I have been a computer buff for twenty years or so after buying my first home computer. Believe it or not, it didn’t have a hard drive at all, just 2 single sided 5.25″ floppy disks and just a little amber screen about 150 x 100mm!

While not an expert in any area, over the years I have helped many, many people to learn how to use their computer better and about eight years ago I started giving structured, one-on-one computer lessons, mainly for seniors.

During this time, I came across a great number of people who had acquired a computer by various means, some by being given an outgrown desktop model from family members who had upgraded, or buying a cheaper PC (personal computer), new or second-hand for themselves or even, as my own mother has done, buying a laptop for the convenience of being able to use it anywhere (like in a warm room in winter!).

One of the things that saddened me was to find that many of these owners would like to get more use from their PC, but were scared to do much in case they damaged something; they didn’t know how to do more than just some of the basic tasks and in many cases, ended up only using these marvellous tools for email and playing patience (or solitaire, if that is how you know it). If this is you, don’t worry – playing solitaire is a great way to become proficient with your mouse!

Now that’s fine if you are happy to be just using your computer for email because it certainly allows you take keep in touch with distant relatives and friends almost instantly. However, for those who would like to take advantage of other functions and features, I’m hoping that the information in this blog, and the comments from others, will inspire you and bring you information and tools to assist you as you learn to make your computer work for you.

Learning can be great fun or it can be a drag, it all depends on how you approach it and what you want to get out of it. Naturally the reasons for people wanting to learn more will be many and varied so the plan is to present some projects/information for beginners and some in varying levels for more advanced users. I won’t be re-inventing the wheel, but will be bringing together ideas, games and projects devised by others into this blog, so that you have a base to work outwards from.

Working along alone is sometimes hard and we lose momentum and hope. I’ve found from personal experience that by belonging to a community of like-minded people, there’s nearly always someone ‘out there’ who can help with something you’re stuck on, or just to say ‘hey, I know what it’s like. I nearly gave up, but hang in there, try this and you’ll soon have the hang of it’.

Do you know that studies have shown that the point where most of us give up is when we are nearly there? I’m sure this resonates with some of you, it certainly did for me when I first heard it. So, hang in there, ask a question, make a post – just don’t feel isolated as there are thousands of people our age out there getting a great deal in so many ways from our PCs.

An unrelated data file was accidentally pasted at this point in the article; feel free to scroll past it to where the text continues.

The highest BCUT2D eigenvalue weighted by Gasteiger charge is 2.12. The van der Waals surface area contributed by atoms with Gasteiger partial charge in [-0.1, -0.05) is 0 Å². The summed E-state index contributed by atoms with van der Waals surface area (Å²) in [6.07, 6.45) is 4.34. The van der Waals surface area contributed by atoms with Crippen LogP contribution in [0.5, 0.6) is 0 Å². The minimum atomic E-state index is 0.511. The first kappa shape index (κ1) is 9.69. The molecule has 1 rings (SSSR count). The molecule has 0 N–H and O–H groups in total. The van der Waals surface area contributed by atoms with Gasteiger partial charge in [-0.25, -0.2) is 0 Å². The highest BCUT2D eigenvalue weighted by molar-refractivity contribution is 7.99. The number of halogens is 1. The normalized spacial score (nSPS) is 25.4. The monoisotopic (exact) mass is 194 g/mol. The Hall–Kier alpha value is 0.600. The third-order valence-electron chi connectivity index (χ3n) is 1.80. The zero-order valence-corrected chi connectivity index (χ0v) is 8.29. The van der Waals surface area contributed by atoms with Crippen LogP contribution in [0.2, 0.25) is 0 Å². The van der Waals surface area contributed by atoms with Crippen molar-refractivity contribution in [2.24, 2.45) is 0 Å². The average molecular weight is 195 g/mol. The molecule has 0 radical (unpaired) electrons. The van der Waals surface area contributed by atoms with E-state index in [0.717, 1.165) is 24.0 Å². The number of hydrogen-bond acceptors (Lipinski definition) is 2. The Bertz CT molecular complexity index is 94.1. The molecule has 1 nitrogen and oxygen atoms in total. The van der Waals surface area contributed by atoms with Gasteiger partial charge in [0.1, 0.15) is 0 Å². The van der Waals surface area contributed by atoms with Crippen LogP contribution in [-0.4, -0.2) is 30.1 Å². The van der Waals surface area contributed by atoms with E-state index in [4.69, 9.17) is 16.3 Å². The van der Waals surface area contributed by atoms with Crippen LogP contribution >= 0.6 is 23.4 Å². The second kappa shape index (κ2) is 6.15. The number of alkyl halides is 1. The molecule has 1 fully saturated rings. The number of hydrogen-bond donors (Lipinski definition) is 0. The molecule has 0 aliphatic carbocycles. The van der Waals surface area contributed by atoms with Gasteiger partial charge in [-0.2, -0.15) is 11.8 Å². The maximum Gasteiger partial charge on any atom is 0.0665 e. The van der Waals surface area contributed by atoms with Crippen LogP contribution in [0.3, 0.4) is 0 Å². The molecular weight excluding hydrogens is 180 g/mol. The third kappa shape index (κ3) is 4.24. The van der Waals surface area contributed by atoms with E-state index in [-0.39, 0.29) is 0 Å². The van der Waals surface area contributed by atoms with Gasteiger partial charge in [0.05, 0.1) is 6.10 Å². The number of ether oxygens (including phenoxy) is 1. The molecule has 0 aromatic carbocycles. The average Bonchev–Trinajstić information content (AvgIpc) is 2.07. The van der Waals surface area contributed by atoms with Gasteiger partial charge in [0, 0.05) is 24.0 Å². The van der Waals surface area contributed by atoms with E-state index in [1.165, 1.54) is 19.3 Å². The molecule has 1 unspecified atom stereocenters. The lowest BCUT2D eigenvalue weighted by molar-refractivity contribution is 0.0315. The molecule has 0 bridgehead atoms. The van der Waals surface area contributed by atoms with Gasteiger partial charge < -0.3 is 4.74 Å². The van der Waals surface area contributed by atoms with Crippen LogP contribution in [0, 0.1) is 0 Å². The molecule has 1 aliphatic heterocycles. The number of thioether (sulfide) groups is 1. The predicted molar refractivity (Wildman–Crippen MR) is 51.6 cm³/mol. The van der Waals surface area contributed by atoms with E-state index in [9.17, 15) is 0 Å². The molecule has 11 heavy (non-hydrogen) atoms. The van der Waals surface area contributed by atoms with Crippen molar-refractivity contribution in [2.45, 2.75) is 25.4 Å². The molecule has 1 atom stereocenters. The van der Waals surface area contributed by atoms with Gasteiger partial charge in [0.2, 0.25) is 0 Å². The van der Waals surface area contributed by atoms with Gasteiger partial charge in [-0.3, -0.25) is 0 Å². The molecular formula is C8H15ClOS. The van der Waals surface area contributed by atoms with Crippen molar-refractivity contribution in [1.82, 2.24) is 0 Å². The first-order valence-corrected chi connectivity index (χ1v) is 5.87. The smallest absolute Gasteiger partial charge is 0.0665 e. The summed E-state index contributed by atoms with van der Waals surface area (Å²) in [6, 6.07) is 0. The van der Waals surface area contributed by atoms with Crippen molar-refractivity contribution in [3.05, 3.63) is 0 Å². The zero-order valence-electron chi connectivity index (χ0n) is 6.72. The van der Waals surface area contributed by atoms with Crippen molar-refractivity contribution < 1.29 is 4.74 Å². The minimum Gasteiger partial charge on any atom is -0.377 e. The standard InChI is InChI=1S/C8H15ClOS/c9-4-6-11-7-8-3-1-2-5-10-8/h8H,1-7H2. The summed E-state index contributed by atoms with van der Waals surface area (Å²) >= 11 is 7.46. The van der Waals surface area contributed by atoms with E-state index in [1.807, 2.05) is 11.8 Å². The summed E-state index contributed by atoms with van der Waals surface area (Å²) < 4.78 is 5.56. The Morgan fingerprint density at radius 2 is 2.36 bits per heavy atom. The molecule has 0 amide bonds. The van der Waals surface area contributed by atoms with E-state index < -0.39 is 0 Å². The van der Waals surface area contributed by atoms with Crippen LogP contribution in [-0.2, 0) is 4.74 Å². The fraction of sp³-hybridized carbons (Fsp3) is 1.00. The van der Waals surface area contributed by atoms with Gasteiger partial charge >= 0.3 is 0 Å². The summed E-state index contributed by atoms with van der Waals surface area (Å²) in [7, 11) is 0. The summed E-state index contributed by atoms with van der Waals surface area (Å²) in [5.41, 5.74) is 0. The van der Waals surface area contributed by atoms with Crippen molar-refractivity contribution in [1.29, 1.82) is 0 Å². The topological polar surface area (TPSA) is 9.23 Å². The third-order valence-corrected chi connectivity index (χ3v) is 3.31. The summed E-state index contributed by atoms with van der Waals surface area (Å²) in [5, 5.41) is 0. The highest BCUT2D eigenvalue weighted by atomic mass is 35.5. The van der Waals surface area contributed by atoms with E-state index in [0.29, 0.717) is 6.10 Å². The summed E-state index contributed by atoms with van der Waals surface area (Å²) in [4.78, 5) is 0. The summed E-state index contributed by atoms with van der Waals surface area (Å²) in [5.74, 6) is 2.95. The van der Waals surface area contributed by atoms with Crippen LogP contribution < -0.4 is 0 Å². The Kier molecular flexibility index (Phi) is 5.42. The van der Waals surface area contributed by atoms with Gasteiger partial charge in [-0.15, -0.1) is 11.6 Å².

There will be articles from other senior clubs and forums, ‘how to’ articles, reviews of products and also a special area devoted to using your computer and the internet to earn money. I doubt that there is anyone, not matter what age, who would not find it useful to have another stream of residual income, so there will also be links to information, programs and products that could be helpful on your journey.

I would love to hear suggestions from readers on topics they’d like to learn about so please write your ideas in the ‘Suggest Ideas’ area. You also have the opportunity to make comments after any post. Perhaps add extra ideas or methods that have worked for you and would help others. If you think what is written is rubbish, you are free to say that also, but please abide by the rules, no spamming, no personal attacks and no offensive language.

It is my hope that by coming here often to check out what is on offer we can become a community that shares and grows together.

If you would like to be sent an email whenever there is a new post, enter you name and email address in the form on the home page.

Please be assured, this site is not primarily to push you to buy anything. I would be happy for you to join in, contribute your ideas and never buy a single thing, but please respect the position of others who may want to do so, especially if they are building an on-line business. I would not be where I am today without buying products and mentoring along the way so there will be space for featured & recommended products as well as helpful hints, ideas and general information here on the site. If any readers wish to contribute original articles, please email me.

Looking forward to hearing from you.

Best wishes, Trish